Fang observed that Kahler emailed a table of 52 accounts the same day as the previous correspondence, asking for priority service for six accounts, including the “@yemencurrent” account used to distribute information regarding U.S. drone strikes in Yemen.
Fang stated that additional accounts on the list advocate the US-backed YPG/PKK terrorist organisation in Syria and anti-Iranian sentiment in Iraq. the “@yemencurrent” account, which was suspended at the time, highlighted that the U.S. drone attacks were “real” and that they killed terrorists, not civilians. He was attentive to the messages.
Fang disclosed that another account in Kuwait creates legal difficulties.
Fang disclosed that when CENTCOM began utilising the account “@dala2el” in Yemen to post against the Syrian regime, Twitter introduced an unapplied protection and exemption tag to these accounts at the command’s request, allowing bots against spam or abuse to be added to these accounts. It was stated that it is secured against account suspensions and automation that reduces their visibility.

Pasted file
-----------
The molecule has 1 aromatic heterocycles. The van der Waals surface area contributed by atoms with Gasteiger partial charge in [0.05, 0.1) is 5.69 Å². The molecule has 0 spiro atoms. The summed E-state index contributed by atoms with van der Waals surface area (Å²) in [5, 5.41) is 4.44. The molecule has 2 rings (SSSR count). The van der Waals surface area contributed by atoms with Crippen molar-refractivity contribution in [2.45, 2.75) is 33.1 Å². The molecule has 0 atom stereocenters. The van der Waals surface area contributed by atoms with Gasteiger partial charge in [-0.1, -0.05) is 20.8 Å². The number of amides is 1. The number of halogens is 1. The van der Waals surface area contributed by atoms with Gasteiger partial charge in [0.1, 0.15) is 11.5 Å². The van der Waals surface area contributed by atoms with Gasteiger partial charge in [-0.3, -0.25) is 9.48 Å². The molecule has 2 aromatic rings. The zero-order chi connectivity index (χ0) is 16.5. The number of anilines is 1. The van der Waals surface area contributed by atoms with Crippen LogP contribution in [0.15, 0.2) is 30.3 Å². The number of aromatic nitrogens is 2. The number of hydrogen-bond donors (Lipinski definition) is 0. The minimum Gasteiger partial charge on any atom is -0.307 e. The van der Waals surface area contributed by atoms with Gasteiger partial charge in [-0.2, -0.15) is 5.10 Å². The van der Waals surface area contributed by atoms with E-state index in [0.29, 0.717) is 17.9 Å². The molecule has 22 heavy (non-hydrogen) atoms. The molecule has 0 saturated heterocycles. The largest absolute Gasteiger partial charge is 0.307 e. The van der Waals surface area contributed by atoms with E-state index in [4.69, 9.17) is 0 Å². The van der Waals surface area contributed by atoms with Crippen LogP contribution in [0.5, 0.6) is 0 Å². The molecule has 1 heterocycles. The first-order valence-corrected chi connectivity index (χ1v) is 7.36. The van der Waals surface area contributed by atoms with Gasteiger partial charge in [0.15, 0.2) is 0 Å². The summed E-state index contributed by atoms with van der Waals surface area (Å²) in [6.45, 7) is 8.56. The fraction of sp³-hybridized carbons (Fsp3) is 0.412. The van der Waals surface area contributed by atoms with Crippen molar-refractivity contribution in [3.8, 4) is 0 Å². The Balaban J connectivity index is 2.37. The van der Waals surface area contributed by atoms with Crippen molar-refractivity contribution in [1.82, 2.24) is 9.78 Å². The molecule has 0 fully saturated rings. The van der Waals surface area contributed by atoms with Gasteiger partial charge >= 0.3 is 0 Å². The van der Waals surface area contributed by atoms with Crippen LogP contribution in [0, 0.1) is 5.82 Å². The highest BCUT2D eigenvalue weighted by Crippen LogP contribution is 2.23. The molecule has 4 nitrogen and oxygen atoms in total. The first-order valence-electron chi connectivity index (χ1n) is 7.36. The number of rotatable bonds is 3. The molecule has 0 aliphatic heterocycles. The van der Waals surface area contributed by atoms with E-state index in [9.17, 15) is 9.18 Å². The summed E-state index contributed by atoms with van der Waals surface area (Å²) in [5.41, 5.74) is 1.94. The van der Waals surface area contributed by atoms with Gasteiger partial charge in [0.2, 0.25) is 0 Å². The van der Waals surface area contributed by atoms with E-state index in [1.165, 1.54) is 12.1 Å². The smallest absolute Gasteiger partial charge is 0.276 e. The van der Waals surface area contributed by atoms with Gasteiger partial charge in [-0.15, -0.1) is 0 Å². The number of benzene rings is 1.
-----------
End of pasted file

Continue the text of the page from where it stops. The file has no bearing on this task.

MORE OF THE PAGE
Fang said that CENTCOM-affiliated accounts frequently engage in anti-Iran defamation campaigns in support of U.S. interests in the Middle East.
Twitter was aware
Fang revealed an email written by a Twitter employee called Lisa Roman to a Pentagon official, stating that Twitter’s upper management was also aware of the Pentagon’s substantial operations.